Jean-Marie Le Pen (picture) predicts that somewhere around 5 per cent of the 30 per cent of voters now supporting Sarkozy will return to the extreme-right on 22 April.
PARIS(EJP)---Presidential frontrunner candidate Nicolas Sarkozy on Tuesday brushed off remarks from his extreme-right rival Jean-Marie Le Pen who said Sarkozy’s immigrant roots should be a factor for voters who head to the polls in less than two weeks.
The leader of the extreme-right National Front at the weekend described Sarkozy as "a candidate who hails from immigration" and asserted: "I am a candidate from this land."
"There is a choice there which might be considered fundamental by a certain number of French people,” he added.
"Jean-Marie Le Pen said there was a difference between him and me. He’s right. We are different, very different, I would add," Sarkozy replied in a television interview.
Target of taunts
Born in France to a Hungarian father and French mother of Greek Jewish origin, Sarkozy has often talked about being the target of taunts because of his foreign-sounding name during his childhood in the chic Paris suburb of Neuilly.
Asked whether his zero-immigration policy would have prevented the Sarkozy family from emigrating to France, Le Pen replied: "France could have done without Nicolas Sarkozy who would have perhaps had a very nice career in Hungary."
Born in France to a Hungarian father and French mother of Greek Jewish origin, Nicolas Sarkozy has often talked about being the target of taunts because of his foreign-sounding name during his childhood in the chic Paris suburb of Neuilly.
"It’s true that there is a difference, a choice that could be considered fundamental by a certain number of Frenchmen," said Le Pen.
The 52-year-old Sarkozy, who is the candidate of the UMP (Union for a Popular Movement) governing party, said he was unfazed by Le Pen’s "habit of making provocative statements".
"I am not shocked. I am a candidate for the presidency.I know it’s hard, it’s tough. If I weren’t able to withstand all that and remain calm, it would then be better for me to do something else," said Sarkozy.
Sarkozy, who recently stepped down as Interior Minister to focus on the presidential campaign, is leading in the polls for the first round of voting on April 22 but Le Pen is among the top four contenders who could theoretically win enough votes to stand in the second round scheduled for May 6.
A total of 12 candidates will be running for president.
But Le Pen predicts that somewhere around 5 per cent of the 30 per cent of voters now supporting Sarkozy will return to the extreme-right on 22 April.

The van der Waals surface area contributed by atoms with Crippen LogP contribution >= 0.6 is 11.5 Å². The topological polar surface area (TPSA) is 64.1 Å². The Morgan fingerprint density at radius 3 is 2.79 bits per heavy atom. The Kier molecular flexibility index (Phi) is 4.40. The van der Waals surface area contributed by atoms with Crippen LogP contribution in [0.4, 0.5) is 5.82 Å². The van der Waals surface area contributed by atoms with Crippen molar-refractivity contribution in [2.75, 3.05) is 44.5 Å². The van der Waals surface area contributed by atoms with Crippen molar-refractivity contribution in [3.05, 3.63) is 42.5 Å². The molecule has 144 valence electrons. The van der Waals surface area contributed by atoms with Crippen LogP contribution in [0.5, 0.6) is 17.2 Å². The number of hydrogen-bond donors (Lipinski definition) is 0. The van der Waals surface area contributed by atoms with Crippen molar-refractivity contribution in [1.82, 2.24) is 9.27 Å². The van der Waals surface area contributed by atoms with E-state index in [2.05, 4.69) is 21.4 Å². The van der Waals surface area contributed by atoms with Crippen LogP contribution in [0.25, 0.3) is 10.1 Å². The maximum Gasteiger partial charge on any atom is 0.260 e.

According to some political observers, this is why he is making Sarkozy’s Hungarian - and implicitly his Jewish - blood an election issue.
During his campaign, Sarkozy has taken le Pen’s favourite issues: immigration, insecurity, excessive taxation and nationalism.
The 78-year-old extreme-right candidate is confident that he will be one of the two contenders who will move on to the runoff, repeating the electoral upset of the 2002 vote that shocked the nation.
In that election, Le Pen beat Socialist Lionel Jospin and went on to confront Jacques Chirac in the runoff after a plethora of leftwing candidates caused a splintering of the vote.
Last Friday, Le Pen took his campaign to a rundown Paris suburb, telling voters of immigrant origin that they are part of the nation.
“You are the branches of the tree that is France,” Le Pen said, standing on a concourse in Argenteuil, northwest of Paris.
Le Pen made the symbolic campaign stop in Argenteuil where Nicolas Sarkozy is unwelcome for calling young troublemakers “rabble” during a visit in 2005 as Interior Minister.
Sarkozy vowed to “hose down” criminal gangs in the suburbs during a separate visit to another suburb, La Courneuve, a few months earlier after a young boy was killed by a stray bullet.
Some say that a certain number of extreme-left voters - even Arab and African – could be tempted to vote Le Pen t"ut of frustration or determination to make the system explode".
An Ipsos/Dell poll published Tuesday showed Sarkozy was holding steady with 30.5 percent of votes in the first round, followed by Socialist Ségolène Royal with 23 percent.
Centrist Francois Bayrou was in third place with 19.5 percent of the votes and Le Pen scored fourth, garnering 13 percent.
In a runoff, Sarkozy would beat Royal with 54 percent of votes compared to 46 percent for the Socialist contender, according to the Ipsos/Dell survey.
But according to other polls, 4 out of 10 French voters are still undecided.